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The Play-Along Bible (Hardback for little ones) Review by Karen WaideImagining God’s Story through Motion and Play
Tyndale House Publishers, Inc.
351 Executive Drive
Carol Stream, IL 60188
We had the opportunity to review The Play-Along Bible: Imagining God’s Story through Motion and Play written by Bob Hartman and illustrated by Susie Poole. This 103 page hardcover Bible storybook is full of simple, familiar stories appropriate for young children. Each of the 50 stories is arranged over a two-page spread, with a full-page picture on one side, and text with the illustration on the other side. There is a letter to the parents at the beginning of the book, and a page containing 4 “Special Bible Verses to Remember” at the conclusion of the book.
The book is split almost evenly between Old and New Testament stories, with 24 being from Old and 26 being from the New. You will find stories from Creation (one story for each day of creation), all the way to Revelation (talking about the new heavens and the new earth). Throughout the book you will find stories that are usually popular with children, such as Noah, Joseph, the walls of Jericho, and Daniel from the Old Testament, and the birth of Jesus, Jesus lost in Jerusalem, Jesus walking on water, Zacchaeus, the Good Samaritan, and Jesus’ death and resurrection from the New Testament.
The stories themselves are quite short, ranging from 4 lines to around 10 lines per story. What makes this book unique are the participation instructions in parentheses that are included between the lines of text. These activities include facial expressions, movement, hand motions, and verbal words or noises. No props are needed, just the child’s own body. After each line is read, the parent or teacher will invite the child(ren) to join in with the listed activity. There are times there are quotes indicating it is something that should be said out loud. In these instances, I would say it and have the children repeat it.
The reading of The Play-Along Bible became a part of our morning Bible time on school days. After prayer, opening songs, and the pledge to the Bible, I would open up to the next story in the book. After reading the title and the Bible reference, I would set the book on the coffee table, read the story and we would act out the motions. We got to do such things as march in place, make trumpeting noises, pretend to cry, flex our muscles, roar, and make animal noises.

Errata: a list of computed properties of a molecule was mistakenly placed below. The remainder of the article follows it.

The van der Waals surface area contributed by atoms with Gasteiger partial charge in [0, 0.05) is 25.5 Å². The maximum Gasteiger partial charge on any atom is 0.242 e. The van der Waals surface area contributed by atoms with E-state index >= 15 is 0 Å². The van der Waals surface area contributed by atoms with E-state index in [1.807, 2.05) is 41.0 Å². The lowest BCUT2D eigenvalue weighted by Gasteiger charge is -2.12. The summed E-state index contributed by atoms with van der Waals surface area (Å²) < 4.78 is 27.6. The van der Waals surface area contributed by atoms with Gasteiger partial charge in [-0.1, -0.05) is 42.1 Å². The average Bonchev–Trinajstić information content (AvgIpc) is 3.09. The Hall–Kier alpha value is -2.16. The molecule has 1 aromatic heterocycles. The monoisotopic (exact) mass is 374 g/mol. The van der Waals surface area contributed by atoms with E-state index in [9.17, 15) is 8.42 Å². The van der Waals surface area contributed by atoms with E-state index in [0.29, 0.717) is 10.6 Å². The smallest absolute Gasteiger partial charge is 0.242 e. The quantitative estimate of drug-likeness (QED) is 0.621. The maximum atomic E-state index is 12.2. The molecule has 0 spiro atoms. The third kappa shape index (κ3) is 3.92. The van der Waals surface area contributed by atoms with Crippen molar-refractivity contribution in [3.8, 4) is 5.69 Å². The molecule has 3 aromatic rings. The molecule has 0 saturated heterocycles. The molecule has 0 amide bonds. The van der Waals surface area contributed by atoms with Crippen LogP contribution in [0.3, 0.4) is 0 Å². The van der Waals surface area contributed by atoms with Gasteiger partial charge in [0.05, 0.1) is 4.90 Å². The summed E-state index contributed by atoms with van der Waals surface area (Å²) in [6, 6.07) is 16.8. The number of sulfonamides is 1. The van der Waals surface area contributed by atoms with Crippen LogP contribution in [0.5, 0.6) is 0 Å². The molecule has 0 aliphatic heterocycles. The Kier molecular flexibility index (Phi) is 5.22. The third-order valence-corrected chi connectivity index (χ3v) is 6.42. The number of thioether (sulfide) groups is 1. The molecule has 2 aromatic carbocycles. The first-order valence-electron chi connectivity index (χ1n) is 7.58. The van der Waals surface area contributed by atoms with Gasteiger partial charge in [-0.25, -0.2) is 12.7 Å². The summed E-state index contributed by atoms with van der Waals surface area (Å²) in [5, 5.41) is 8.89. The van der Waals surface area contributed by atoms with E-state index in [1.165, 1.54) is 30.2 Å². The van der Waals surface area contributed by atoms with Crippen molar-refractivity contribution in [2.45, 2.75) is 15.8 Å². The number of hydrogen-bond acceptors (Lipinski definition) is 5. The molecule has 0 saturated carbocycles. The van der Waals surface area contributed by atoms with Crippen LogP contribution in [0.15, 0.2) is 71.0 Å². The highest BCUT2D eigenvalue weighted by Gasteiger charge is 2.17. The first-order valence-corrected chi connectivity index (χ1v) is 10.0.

The age range for The Play-Along Bible is 3-6 years; however, I would have to say it may be better suited for 2-4 year old children. Having worked in day care before, I can see using this book with the toddler class a lot more than with the preschool or kindergarten age children. The stories are nice and short, which is perfect for smaller children with shorter attention spans. Additionally, the active parts are quite simple, there is no reason a 2 year old couldn’t join in. I originally asked to review this book with my 4 year old son in mind; however, I thought my older girls might get a kick out of it too. My older girls did find it to be a bit babyish. However, as reading it became routine, they seemed to be enjoying themselves while they participated. The children especially liked when the people were getting married because they got to make “kissy” noises.
This book would be a great way to introduce young children to Bible stories, or, if your children already know the stories as ours did, to allow children to get a different feel for familiar stories. The children get to have fun and aren’t being told they have to sit still while listening to a story. Children are actively engaged in the story, making it come alive for them. And shouldn’t the reading of God’s Word be a joyful experience?
You can purchase The Play-Along Bible: Imagining God’s Story through Motion and Play for $12.99.
- Product review by Karen Waide, The Old Schoolhouse® Magazine, LLC, August, 2016